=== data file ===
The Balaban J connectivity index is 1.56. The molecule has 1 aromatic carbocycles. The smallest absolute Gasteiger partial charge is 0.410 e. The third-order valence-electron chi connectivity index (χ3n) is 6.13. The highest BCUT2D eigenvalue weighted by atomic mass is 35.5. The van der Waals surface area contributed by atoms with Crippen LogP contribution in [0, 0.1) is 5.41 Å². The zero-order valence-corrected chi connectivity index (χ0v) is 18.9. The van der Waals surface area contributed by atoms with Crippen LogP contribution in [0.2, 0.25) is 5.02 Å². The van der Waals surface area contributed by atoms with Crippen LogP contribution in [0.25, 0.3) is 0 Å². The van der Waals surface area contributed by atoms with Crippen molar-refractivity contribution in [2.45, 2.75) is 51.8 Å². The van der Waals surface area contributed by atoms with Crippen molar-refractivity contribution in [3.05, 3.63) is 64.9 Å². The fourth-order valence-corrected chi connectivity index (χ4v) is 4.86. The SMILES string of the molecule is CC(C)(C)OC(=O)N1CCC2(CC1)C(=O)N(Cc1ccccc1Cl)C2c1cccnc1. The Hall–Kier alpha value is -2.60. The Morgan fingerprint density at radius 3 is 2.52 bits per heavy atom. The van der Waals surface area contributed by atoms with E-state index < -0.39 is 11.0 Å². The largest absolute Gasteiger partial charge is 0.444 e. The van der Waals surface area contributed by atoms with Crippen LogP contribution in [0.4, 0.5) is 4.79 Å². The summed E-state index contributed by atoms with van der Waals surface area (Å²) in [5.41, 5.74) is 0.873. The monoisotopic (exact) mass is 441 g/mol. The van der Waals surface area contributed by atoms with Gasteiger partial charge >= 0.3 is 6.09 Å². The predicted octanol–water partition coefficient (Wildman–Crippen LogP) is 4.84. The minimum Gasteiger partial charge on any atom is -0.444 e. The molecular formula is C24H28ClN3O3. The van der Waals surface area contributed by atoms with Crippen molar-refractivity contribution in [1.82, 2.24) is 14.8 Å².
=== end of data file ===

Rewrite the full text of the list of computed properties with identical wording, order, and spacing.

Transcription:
The Balaban J connectivity index is 1.56. The molecule has 1 aromatic carbocycles. The smallest absolute Gasteiger partial charge is 0.410 e. The third-order valence-electron chi connectivity index (χ3n) is 6.13. The highest BCUT2D eigenvalue weighted by atomic mass is 35.5. The van der Waals surface area contributed by atoms with Crippen LogP contribution in [0, 0.1) is 5.41 Å². The zero-order valence-corrected chi connectivity index (χ0v) is 18.9. The van der Waals surface area contributed by atoms with Crippen LogP contribution in [0.2, 0.25) is 5.02 Å². The van der Waals surface area contributed by atoms with Crippen LogP contribution in [0.25, 0.3) is 0 Å². The van der Waals surface area contributed by atoms with Crippen molar-refractivity contribution in [2.45, 2.75) is 51.8 Å². The van der Waals surface area contributed by atoms with Crippen molar-refractivity contribution in [3.05, 3.63) is 64.9 Å². The fourth-order valence-corrected chi connectivity index (χ4v) is 4.86. The SMILES string of the molecule is CC(C)(C)OC(=O)N1CCC2(CC1)C(=O)N(Cc1ccccc1Cl)C2c1cccnc1. The Hall–Kier alpha value is -2.60. The Morgan fingerprint density at radius 3 is 2.52 bits per heavy atom. The van der Waals surface area contributed by atoms with E-state index < -0.39 is 11.0 Å². The largest absolute Gasteiger partial charge is 0.444 e. The van der Waals surface area contributed by atoms with Crippen LogP contribution in [0.4, 0.5) is 4.79 Å². The summed E-state index contributed by atoms with van der Waals surface area (Å²) in [5.41, 5.74) is 0.873. The monoisotopic (exact) mass is 441 g/mol. The van der Waals surface area contributed by atoms with Gasteiger partial charge >= 0.3 is 6.09 Å². The predicted octanol–water partition coefficient (Wildman–Crippen LogP) is 4.84. The minimum Gasteiger partial charge on any atom is -0.444 e. The molecular formula is C24H28ClN3O3. The van der Waals surface area contributed by atoms with Crippen molar-refractivity contribution in [1.82, 2.24) is 14.8 Å².